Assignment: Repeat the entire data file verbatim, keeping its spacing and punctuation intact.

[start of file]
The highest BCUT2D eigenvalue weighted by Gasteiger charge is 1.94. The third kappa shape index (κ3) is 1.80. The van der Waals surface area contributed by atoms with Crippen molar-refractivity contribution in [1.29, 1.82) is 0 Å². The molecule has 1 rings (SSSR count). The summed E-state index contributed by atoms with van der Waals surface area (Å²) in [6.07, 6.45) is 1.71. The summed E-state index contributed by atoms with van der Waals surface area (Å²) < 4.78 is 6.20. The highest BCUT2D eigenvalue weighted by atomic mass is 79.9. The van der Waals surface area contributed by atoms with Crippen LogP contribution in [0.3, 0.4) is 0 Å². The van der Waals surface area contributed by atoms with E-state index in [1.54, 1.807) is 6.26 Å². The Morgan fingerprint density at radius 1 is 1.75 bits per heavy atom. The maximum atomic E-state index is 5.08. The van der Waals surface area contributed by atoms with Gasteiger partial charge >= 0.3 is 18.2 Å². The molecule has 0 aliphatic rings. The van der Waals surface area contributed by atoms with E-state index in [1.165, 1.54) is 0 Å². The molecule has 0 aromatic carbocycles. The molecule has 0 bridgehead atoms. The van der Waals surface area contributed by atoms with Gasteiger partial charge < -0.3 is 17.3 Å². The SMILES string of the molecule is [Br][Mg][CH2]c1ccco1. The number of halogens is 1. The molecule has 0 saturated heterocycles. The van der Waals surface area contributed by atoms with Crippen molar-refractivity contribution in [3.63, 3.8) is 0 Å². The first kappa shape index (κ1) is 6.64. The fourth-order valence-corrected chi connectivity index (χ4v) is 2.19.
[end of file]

The highest BCUT2D eigenvalue weighted by Gasteiger charge is 1.94. The third kappa shape index (κ3) is 1.80. The van der Waals surface area contributed by atoms with Crippen molar-refractivity contribution in [1.29, 1.82) is 0 Å². The molecule has 1 rings (SSSR count). The summed E-state index contributed by atoms with van der Waals surface area (Å²) in [6.07, 6.45) is 1.71. The summed E-state index contributed by atoms with van der Waals surface area (Å²) < 4.78 is 6.20. The highest BCUT2D eigenvalue weighted by atomic mass is 79.9. The van der Waals surface area contributed by atoms with Crippen LogP contribution in [0.3, 0.4) is 0 Å². The van der Waals surface area contributed by atoms with E-state index in [1.54, 1.807) is 6.26 Å². The Morgan fingerprint density at radius 1 is 1.75 bits per heavy atom. The maximum atomic E-state index is 5.08. The van der Waals surface area contributed by atoms with Gasteiger partial charge >= 0.3 is 18.2 Å². The molecule has 0 aliphatic rings. The van der Waals surface area contributed by atoms with E-state index in [1.165, 1.54) is 0 Å². The molecule has 0 aromatic carbocycles. The molecule has 0 bridgehead atoms. The van der Waals surface area contributed by atoms with Gasteiger partial charge < -0.3 is 17.3 Å². The SMILES string of the molecule is [Br][Mg][CH2]c1ccco1. The number of halogens is 1. The molecule has 0 saturated heterocycles. The van der Waals surface area contributed by atoms with Crippen molar-refractivity contribution in [3.63, 3.8) is 0 Å². The first kappa shape index (κ1) is 6.64. The fourth-order valence-corrected chi connectivity index (χ4v) is 2.19.